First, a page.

It's easy when watching politicians on television, or reading about them in the paper, to forget that they are actual real life human beings. Maybe not our local elected officials since we're more likely to encounter them in the wild thanks to the fact that we live and work so closely to one another. I'm talking about politicians from more faraway places.
Have you ever wondered what they're like in real life? Is there any difference between the person we see on the cable news shows and that same person when the cameras stop rolling?
I frequently wonder about it, and because of that I often catch myself thinking something like, "Man, I'd like to spend some time with so-and-so for an afternoon."
So here are four people (in no particular order) I'd like to hang out with after reading about them, watching them on the news, and/or following them on social media.
1. U.S. Rep. Justin Amash, R-Mich. — Amash represents Michigan's 3rd Congressional District, which is centered in Grand Rapids and was once represented by former President Gerald Ford. Amash is a friend of free markets and limited regulation, and has a very conservative voting record. While I love his principles, I've been even more impressed with Amash of late as he's been unafraid to engage with constituents who are unhappy with policy decisions coming out of Washington, D.C. Politico recently wrote on his willingness to participate in town halls, to defend his conservative philosophy, while many other GOP politicians are dodging those events.
2. U.S. Ambassador to the United Nations Nimrata "Nikki" Haley — Though the UN ambassadorship is not an elected position, Haley was plucked from the South Carolina governor's mansion for the post, so I consider her a politician. Haley's story follows the classic American Dream narrative, her parents immigrating to the United States from India to give themselves and their children near limitless new opportunities. Haley's political ascent has been a quick one, moving from the U.S. House of Representative to the South Carolina governorship to the UN. She's got her hands full now, but I'll forever admire her for how she handled the Confederate flag drama that unfurled in the aftermath of the Charleston church shooting in the summer of 2015.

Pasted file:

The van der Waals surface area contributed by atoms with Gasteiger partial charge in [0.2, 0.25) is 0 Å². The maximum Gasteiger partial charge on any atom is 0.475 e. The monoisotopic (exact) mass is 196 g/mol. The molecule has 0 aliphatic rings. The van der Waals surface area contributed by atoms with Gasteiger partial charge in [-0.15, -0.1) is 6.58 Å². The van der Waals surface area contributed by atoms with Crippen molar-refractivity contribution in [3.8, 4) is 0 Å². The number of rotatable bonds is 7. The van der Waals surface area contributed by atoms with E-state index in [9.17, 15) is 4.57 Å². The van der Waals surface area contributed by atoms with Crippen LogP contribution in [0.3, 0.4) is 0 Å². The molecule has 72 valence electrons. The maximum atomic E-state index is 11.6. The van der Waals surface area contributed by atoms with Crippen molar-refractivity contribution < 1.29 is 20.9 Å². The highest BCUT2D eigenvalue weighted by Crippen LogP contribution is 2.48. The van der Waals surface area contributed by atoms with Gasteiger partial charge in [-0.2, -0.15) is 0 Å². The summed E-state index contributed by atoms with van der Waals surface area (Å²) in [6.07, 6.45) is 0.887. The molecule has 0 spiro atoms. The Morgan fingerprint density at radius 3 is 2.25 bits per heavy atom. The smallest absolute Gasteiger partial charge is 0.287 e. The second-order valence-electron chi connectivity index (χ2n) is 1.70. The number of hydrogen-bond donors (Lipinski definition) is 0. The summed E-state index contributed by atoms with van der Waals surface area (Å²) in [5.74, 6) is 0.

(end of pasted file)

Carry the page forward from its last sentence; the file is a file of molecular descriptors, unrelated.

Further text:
3. U.S. Sen. Ben Sasse, R-Neb. — Sasse, I hope, will be a longtime fixture in American policy making. Before entering politics, Sasse earned a doctorate in history from Yale, taught at the University of Texas, and served as president of a liberal arts college in Nebraska among other things. Sasse is a constitutionalist who makes himself readily available to his constituents. So much so that he's an Uber driver in his spare time to score face time with the people he represents.
4. U.S. Sen. Tim Scott, R-S.C. — Scott has worked his way up the Palmetto State's political ranks from the Charleston County Council to the U.S. Senate. While I can't say I see eye-to-eye with all of his stances, I do like the way Scott discusses his conservative values and how he handles adversity. He doesn't shy away from who he is and what he believes. Scott also gets, in my opinion, the award for best political Twitter comeback so far in 2017. In January, someone called Scott, the first GOP African-American elected to the Senate from the South since Reconstruction, a "house n****r," apparently for his embrace of Republican causes. His response? One word: "Senate."
This, of course, is not an exhaustive list. However, if I had to start with four, it would be these folks. Who would you start with?
Contact David Allen Martin at firstname.lastname@example.org and follow him on Twitter @DMart423.